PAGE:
Tuesday, October 8, 2013

A Bit of Inspiration, Pt II

So Where's Kenny?
This was the point I started to get concerned. "I'm going to go find Kenny," I told his parents as they nodded and smiled. I hopped on my bike and was off. Luckily, it wasn't long before I found him. Just off the paved road I met Kenny atop the last hill on the dirt trail, just as he was walking his bike up the last part. "KENNY! I thought you were dead."

(Kenny's not dead! They didn't kill Kenny!)
Kenny's Not Dead
Kenny was not dead. But Kenny had taken a spill down the hill for some extra thrill. (Maybe too many Dr. Seuss books with the kids starting to make itself known on that last sentence.) "Kenny, you okay, what happened?"

"I couldn't brake and lost control of the bike." (Something along those lines anyways.) Kenny had done fine on his ride up the mountain. But on his way down the handle bars turned the brakes straight up, making them too difficult to reach, which left Kenny subject to the will of the mountain. Going fast down the steepest section of the ride, until his front tire found that one "catchy" spot that had him flying up over the handle bars and stumbling to a halt. Chalk one up to the "glad I had a helmet on" club as Kenny was able to brush the dust off him, rinse off the bloodied scrape on the inside of his elbow. (Side note - In him telling me this, I suddenly felt much better that he had the water bottle I had given him to take on the ride. It did come in handy. Great forethought on my part.) Anyways, with his shirt dirtied, and a little bumped up he was making his way back on the trail.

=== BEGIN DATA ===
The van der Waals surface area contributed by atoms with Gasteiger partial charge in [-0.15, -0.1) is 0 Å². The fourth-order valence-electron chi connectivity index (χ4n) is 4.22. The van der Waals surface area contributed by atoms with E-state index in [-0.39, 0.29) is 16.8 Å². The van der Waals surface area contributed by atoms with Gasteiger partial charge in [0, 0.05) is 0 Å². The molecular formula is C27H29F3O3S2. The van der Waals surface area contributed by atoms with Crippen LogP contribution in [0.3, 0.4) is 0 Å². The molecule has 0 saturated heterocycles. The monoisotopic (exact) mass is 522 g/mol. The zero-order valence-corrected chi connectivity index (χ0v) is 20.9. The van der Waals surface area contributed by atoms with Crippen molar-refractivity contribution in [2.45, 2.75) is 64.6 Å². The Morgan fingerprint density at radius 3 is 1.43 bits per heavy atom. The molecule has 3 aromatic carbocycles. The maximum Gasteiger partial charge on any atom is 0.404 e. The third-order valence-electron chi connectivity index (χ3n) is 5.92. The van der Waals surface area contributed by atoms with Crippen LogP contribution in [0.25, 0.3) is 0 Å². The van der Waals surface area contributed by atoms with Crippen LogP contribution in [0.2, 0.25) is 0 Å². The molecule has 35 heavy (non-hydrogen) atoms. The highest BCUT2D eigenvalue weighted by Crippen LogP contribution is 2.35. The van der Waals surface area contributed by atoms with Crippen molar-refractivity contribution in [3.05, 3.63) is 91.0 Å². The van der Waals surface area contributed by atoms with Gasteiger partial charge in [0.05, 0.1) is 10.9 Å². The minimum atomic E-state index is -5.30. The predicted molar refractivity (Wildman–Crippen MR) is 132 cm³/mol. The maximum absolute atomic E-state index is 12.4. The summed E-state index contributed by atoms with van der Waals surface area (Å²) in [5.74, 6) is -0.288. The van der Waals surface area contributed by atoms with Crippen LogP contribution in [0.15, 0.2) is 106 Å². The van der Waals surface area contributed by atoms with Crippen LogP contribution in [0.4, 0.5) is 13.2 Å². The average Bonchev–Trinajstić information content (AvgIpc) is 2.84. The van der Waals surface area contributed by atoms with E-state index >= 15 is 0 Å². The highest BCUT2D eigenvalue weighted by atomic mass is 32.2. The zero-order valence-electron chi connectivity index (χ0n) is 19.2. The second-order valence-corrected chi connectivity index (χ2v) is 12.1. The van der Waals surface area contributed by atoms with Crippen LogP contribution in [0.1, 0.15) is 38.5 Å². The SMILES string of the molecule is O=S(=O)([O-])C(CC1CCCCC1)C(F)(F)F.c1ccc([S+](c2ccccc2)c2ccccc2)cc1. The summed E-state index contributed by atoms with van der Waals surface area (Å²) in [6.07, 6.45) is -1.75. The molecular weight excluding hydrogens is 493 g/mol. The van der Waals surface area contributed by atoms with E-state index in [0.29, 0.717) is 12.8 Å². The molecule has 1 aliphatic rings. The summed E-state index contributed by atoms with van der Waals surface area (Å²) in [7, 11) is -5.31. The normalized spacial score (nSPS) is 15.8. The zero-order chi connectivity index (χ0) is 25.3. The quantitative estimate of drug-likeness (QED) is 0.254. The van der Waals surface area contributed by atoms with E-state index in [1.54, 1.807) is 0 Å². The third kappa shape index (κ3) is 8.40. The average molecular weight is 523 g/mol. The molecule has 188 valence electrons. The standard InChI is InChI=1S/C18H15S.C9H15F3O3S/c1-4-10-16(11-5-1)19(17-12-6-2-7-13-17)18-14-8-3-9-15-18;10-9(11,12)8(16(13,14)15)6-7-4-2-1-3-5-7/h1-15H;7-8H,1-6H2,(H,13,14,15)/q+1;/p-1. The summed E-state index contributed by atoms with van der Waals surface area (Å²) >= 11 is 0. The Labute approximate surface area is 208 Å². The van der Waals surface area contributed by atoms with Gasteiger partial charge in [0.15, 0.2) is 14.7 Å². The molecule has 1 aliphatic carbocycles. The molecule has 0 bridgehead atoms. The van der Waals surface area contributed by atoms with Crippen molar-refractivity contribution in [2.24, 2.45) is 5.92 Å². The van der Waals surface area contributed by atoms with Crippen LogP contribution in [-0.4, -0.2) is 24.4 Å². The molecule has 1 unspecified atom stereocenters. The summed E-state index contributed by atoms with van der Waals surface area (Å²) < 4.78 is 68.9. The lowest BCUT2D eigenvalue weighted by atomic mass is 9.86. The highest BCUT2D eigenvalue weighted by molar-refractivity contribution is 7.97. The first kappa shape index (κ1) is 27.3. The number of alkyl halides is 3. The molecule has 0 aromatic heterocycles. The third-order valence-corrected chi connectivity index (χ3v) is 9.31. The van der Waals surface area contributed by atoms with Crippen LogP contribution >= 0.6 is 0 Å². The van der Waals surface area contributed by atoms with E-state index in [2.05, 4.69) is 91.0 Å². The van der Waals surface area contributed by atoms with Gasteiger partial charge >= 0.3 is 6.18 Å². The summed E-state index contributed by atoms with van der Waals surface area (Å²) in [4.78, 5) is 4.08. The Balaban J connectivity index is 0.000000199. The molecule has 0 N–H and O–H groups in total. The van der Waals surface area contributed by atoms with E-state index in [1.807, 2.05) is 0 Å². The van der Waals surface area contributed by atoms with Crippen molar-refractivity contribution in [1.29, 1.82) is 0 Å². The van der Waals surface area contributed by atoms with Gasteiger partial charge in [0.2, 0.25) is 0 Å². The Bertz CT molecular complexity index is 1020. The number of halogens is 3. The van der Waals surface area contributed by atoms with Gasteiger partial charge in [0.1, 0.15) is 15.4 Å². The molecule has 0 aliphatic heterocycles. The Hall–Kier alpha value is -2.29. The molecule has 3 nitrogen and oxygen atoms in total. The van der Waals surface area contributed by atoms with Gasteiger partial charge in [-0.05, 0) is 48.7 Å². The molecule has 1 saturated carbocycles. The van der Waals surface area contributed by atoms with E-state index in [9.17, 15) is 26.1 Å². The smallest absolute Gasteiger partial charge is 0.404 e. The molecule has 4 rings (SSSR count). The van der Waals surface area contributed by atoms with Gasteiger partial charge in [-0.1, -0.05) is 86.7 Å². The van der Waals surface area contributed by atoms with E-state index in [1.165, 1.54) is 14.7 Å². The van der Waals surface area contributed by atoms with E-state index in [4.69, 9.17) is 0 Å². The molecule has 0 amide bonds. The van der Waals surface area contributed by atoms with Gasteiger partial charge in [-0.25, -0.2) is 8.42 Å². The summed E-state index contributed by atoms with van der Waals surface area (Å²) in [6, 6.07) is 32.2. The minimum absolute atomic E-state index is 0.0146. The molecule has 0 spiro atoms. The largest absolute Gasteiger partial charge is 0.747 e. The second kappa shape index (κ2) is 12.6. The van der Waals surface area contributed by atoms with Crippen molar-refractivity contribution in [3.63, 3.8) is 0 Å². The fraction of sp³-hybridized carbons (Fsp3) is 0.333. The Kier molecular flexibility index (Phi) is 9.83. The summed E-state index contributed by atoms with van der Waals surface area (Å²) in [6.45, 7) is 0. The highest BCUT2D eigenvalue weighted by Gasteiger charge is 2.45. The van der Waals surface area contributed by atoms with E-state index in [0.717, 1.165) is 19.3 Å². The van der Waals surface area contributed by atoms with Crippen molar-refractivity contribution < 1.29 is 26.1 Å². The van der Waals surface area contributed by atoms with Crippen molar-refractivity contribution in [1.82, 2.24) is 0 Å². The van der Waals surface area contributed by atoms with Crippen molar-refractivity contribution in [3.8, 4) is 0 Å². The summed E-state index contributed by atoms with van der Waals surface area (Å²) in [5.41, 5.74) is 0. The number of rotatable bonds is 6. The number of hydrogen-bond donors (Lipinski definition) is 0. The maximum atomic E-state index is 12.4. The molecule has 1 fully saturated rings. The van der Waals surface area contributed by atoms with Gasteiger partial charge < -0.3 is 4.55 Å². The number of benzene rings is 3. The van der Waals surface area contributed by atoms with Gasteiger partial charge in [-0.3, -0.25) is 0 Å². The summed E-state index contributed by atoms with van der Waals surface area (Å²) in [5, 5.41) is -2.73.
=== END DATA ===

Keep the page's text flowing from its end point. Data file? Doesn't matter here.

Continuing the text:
After a quick once over of his bike, I told him he should take my bike and finish strong. To which, he did. I hopped on his bike and tried to keep pace. It wasn't until after we got back that I realized his rear brakes were somewhat engaged the entire time I was riding and probably were for at least the portion of his ride after his wreck.

Kevin was a Runnin'
Seeing him coming in from the ride, both his parents were happy to see Kenny was in good spirits, and even more important, he was in one piece. But Kevin, Kenny's dad, couldn't say much as he had a race to run. With his earphones put in, and Kenny back, Kevin was off to the races. 

To give some perspective here, Kevin was starting in last place, a ways behind anyone else. Not only that, Kevin was probably the second oldest guy in the race. In fact, the only guy that was older, shouldn't even count. I had seen this guy before the race, and I recognized him from last year. He showed up, not saying much to anyone, and had the face of, "I'm ready to kill this triathlon." This is fine, and I am all for it. It did look, however, a little of out place considering this was more of a just for fun sort of event, with most people just coming out to try and remember when they had any semblance of the agility and endurance they had in their youth. So, besides the guy the guy that looked like this was the sort of thing in his sleep, Kevin was the oldest.